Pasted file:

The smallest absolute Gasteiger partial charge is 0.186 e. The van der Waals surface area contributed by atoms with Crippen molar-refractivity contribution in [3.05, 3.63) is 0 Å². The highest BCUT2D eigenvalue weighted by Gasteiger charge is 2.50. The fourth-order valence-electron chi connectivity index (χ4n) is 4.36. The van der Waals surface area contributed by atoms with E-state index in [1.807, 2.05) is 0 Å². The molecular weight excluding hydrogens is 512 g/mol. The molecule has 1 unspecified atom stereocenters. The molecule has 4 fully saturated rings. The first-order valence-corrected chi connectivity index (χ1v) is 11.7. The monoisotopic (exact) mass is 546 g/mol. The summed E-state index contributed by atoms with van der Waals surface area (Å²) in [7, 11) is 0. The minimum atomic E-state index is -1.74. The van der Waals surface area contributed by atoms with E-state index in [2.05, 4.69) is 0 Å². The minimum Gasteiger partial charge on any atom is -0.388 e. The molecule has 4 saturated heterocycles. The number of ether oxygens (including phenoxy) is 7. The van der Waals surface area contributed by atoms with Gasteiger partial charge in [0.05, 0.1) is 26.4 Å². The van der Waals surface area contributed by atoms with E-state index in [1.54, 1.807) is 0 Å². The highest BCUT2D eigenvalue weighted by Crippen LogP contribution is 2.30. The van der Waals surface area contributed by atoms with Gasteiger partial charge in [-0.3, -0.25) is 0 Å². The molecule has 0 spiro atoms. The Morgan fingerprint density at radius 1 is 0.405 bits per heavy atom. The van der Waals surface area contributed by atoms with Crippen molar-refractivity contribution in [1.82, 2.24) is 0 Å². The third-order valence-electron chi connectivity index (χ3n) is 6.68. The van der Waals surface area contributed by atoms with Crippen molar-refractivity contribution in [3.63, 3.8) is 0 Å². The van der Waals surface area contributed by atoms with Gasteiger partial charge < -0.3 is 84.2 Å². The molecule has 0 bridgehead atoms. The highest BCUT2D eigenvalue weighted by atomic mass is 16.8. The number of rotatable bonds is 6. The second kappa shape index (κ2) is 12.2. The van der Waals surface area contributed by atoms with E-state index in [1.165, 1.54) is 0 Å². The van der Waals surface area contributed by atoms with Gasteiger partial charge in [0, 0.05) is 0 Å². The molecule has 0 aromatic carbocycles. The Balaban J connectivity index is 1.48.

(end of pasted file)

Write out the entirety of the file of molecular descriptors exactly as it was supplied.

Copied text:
The smallest absolute Gasteiger partial charge is 0.186 e. The van der Waals surface area contributed by atoms with Crippen molar-refractivity contribution in [3.05, 3.63) is 0 Å². The highest BCUT2D eigenvalue weighted by Gasteiger charge is 2.50. The fourth-order valence-electron chi connectivity index (χ4n) is 4.36. The van der Waals surface area contributed by atoms with E-state index in [1.807, 2.05) is 0 Å². The molecular weight excluding hydrogens is 512 g/mol. The molecule has 1 unspecified atom stereocenters. The molecule has 4 fully saturated rings. The first-order valence-corrected chi connectivity index (χ1v) is 11.7. The monoisotopic (exact) mass is 546 g/mol. The summed E-state index contributed by atoms with van der Waals surface area (Å²) in [7, 11) is 0. The minimum atomic E-state index is -1.74. The van der Waals surface area contributed by atoms with E-state index in [2.05, 4.69) is 0 Å². The minimum Gasteiger partial charge on any atom is -0.388 e. The molecule has 4 saturated heterocycles. The number of ether oxygens (including phenoxy) is 7. The van der Waals surface area contributed by atoms with Gasteiger partial charge in [0.05, 0.1) is 26.4 Å². The van der Waals surface area contributed by atoms with E-state index in [1.54, 1.807) is 0 Å². The highest BCUT2D eigenvalue weighted by Crippen LogP contribution is 2.30. The van der Waals surface area contributed by atoms with Gasteiger partial charge in [-0.3, -0.25) is 0 Å². The molecule has 0 spiro atoms. The Morgan fingerprint density at radius 1 is 0.405 bits per heavy atom. The van der Waals surface area contributed by atoms with Crippen molar-refractivity contribution in [1.82, 2.24) is 0 Å². The third-order valence-electron chi connectivity index (χ3n) is 6.68. The van der Waals surface area contributed by atoms with Crippen molar-refractivity contribution in [3.63, 3.8) is 0 Å². The van der Waals surface area contributed by atoms with Gasteiger partial charge < -0.3 is 84.2 Å². The molecule has 0 bridgehead atoms. The highest BCUT2D eigenvalue weighted by atomic mass is 16.8. The number of rotatable bonds is 6. The second kappa shape index (κ2) is 12.2. The van der Waals surface area contributed by atoms with E-state index in [1.165, 1.54) is 0 Å². The van der Waals surface area contributed by atoms with Gasteiger partial charge in [0, 0.05) is 0 Å². The molecule has 0 aromatic carbocycles. The Balaban J connectivity index is 1.48.